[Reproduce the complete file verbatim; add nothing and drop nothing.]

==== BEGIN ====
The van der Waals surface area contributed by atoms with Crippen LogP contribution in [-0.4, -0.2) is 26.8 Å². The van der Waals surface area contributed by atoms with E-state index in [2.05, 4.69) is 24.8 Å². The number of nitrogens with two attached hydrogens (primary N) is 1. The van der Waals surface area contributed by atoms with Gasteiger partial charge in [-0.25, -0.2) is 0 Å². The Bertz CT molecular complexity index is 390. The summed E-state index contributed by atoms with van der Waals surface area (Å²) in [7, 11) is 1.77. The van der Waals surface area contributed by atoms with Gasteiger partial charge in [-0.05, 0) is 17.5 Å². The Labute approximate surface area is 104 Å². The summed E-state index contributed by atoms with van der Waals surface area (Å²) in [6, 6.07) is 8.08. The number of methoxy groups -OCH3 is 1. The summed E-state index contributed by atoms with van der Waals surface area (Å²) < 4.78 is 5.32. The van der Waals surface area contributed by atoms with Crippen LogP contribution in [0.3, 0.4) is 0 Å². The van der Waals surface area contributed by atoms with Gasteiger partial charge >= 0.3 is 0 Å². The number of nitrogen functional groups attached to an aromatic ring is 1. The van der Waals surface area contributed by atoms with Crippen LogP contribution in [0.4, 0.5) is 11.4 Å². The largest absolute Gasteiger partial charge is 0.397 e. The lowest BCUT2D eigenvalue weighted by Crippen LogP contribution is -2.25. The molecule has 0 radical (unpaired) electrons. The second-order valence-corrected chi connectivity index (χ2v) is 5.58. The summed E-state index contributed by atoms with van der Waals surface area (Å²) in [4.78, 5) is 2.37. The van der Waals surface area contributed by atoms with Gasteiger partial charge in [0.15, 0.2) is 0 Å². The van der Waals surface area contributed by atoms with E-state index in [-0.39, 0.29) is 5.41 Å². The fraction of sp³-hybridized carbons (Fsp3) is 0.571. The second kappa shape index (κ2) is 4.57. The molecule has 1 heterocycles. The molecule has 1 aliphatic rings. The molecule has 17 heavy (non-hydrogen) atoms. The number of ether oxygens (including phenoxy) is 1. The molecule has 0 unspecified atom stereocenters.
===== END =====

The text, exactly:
The van der Waals surface area contributed by atoms with Crippen LogP contribution in [-0.4, -0.2) is 26.8 Å². The van der Waals surface area contributed by atoms with E-state index in [2.05, 4.69) is 24.8 Å². The number of nitrogens with two attached hydrogens (primary N) is 1. The van der Waals surface area contributed by atoms with Gasteiger partial charge in [-0.25, -0.2) is 0 Å². The Bertz CT molecular complexity index is 390. The summed E-state index contributed by atoms with van der Waals surface area (Å²) in [7, 11) is 1.77. The van der Waals surface area contributed by atoms with Gasteiger partial charge in [-0.05, 0) is 17.5 Å². The Labute approximate surface area is 104 Å². The summed E-state index contributed by atoms with van der Waals surface area (Å²) in [6, 6.07) is 8.08. The number of methoxy groups -OCH3 is 1. The summed E-state index contributed by atoms with van der Waals surface area (Å²) < 4.78 is 5.32. The van der Waals surface area contributed by atoms with Crippen LogP contribution in [0.3, 0.4) is 0 Å². The van der Waals surface area contributed by atoms with Gasteiger partial charge >= 0.3 is 0 Å². The number of nitrogen functional groups attached to an aromatic ring is 1. The van der Waals surface area contributed by atoms with Crippen LogP contribution in [0.4, 0.5) is 11.4 Å². The largest absolute Gasteiger partial charge is 0.397 e. The lowest BCUT2D eigenvalue weighted by Crippen LogP contribution is -2.25. The molecule has 0 radical (unpaired) electrons. The second-order valence-corrected chi connectivity index (χ2v) is 5.58. The summed E-state index contributed by atoms with van der Waals surface area (Å²) in [4.78, 5) is 2.37. The van der Waals surface area contributed by atoms with Gasteiger partial charge in [0.15, 0.2) is 0 Å². The van der Waals surface area contributed by atoms with E-state index in [-0.39, 0.29) is 5.41 Å². The fraction of sp³-hybridized carbons (Fsp3) is 0.571. The second kappa shape index (κ2) is 4.57. The molecule has 1 heterocycles. The molecule has 1 aliphatic rings. The molecule has 17 heavy (non-hydrogen) atoms. The number of ether oxygens (including phenoxy) is 1. The molecule has 0 unspecified atom stereocenters.